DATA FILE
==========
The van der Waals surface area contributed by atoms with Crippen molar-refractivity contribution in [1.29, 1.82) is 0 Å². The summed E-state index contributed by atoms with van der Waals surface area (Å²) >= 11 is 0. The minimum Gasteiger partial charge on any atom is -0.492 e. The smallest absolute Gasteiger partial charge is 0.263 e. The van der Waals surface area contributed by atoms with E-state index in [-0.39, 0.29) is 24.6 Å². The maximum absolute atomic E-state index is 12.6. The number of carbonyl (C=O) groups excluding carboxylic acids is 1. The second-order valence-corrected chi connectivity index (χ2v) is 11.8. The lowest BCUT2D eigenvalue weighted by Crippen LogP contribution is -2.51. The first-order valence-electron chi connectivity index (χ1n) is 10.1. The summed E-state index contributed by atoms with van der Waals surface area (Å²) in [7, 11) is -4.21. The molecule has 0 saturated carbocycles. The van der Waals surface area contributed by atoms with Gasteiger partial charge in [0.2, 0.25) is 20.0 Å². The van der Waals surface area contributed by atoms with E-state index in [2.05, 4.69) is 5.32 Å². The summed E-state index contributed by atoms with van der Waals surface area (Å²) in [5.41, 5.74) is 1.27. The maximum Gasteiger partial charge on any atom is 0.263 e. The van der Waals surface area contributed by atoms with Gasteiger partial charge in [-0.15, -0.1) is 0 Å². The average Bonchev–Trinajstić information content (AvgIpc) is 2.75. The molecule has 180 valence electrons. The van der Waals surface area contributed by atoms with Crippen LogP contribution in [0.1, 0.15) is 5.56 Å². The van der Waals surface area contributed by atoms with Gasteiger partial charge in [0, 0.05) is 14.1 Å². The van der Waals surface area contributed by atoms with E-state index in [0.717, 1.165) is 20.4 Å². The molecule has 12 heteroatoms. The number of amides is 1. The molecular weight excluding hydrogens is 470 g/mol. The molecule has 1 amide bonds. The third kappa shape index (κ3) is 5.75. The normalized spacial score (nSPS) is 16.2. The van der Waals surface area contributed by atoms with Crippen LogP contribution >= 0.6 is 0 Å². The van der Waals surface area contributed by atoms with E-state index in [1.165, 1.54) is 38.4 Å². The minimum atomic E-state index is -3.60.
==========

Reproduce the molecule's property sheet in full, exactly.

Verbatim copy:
The van der Waals surface area contributed by atoms with Crippen molar-refractivity contribution in [1.29, 1.82) is 0 Å². The summed E-state index contributed by atoms with van der Waals surface area (Å²) >= 11 is 0. The minimum Gasteiger partial charge on any atom is -0.492 e. The smallest absolute Gasteiger partial charge is 0.263 e. The van der Waals surface area contributed by atoms with E-state index in [-0.39, 0.29) is 24.6 Å². The maximum absolute atomic E-state index is 12.6. The number of carbonyl (C=O) groups excluding carboxylic acids is 1. The second-order valence-corrected chi connectivity index (χ2v) is 11.8. The lowest BCUT2D eigenvalue weighted by Crippen LogP contribution is -2.51. The first-order valence-electron chi connectivity index (χ1n) is 10.1. The summed E-state index contributed by atoms with van der Waals surface area (Å²) in [7, 11) is -4.21. The molecule has 0 saturated carbocycles. The van der Waals surface area contributed by atoms with Gasteiger partial charge in [0.2, 0.25) is 20.0 Å². The van der Waals surface area contributed by atoms with E-state index in [2.05, 4.69) is 5.32 Å². The summed E-state index contributed by atoms with van der Waals surface area (Å²) in [5.41, 5.74) is 1.27. The maximum Gasteiger partial charge on any atom is 0.263 e. The van der Waals surface area contributed by atoms with Gasteiger partial charge in [-0.15, -0.1) is 0 Å². The average Bonchev–Trinajstić information content (AvgIpc) is 2.75. The molecule has 180 valence electrons. The van der Waals surface area contributed by atoms with Crippen LogP contribution in [0.1, 0.15) is 5.56 Å². The van der Waals surface area contributed by atoms with Gasteiger partial charge in [0, 0.05) is 14.1 Å². The van der Waals surface area contributed by atoms with E-state index in [0.717, 1.165) is 20.4 Å². The molecule has 12 heteroatoms. The number of amides is 1. The molecular weight excluding hydrogens is 470 g/mol. The molecule has 1 amide bonds. The third kappa shape index (κ3) is 5.75. The normalized spacial score (nSPS) is 16.2. The van der Waals surface area contributed by atoms with Crippen LogP contribution >= 0.6 is 0 Å². The van der Waals surface area contributed by atoms with E-state index in [1.165, 1.54) is 38.4 Å². The minimum atomic E-state index is -3.60.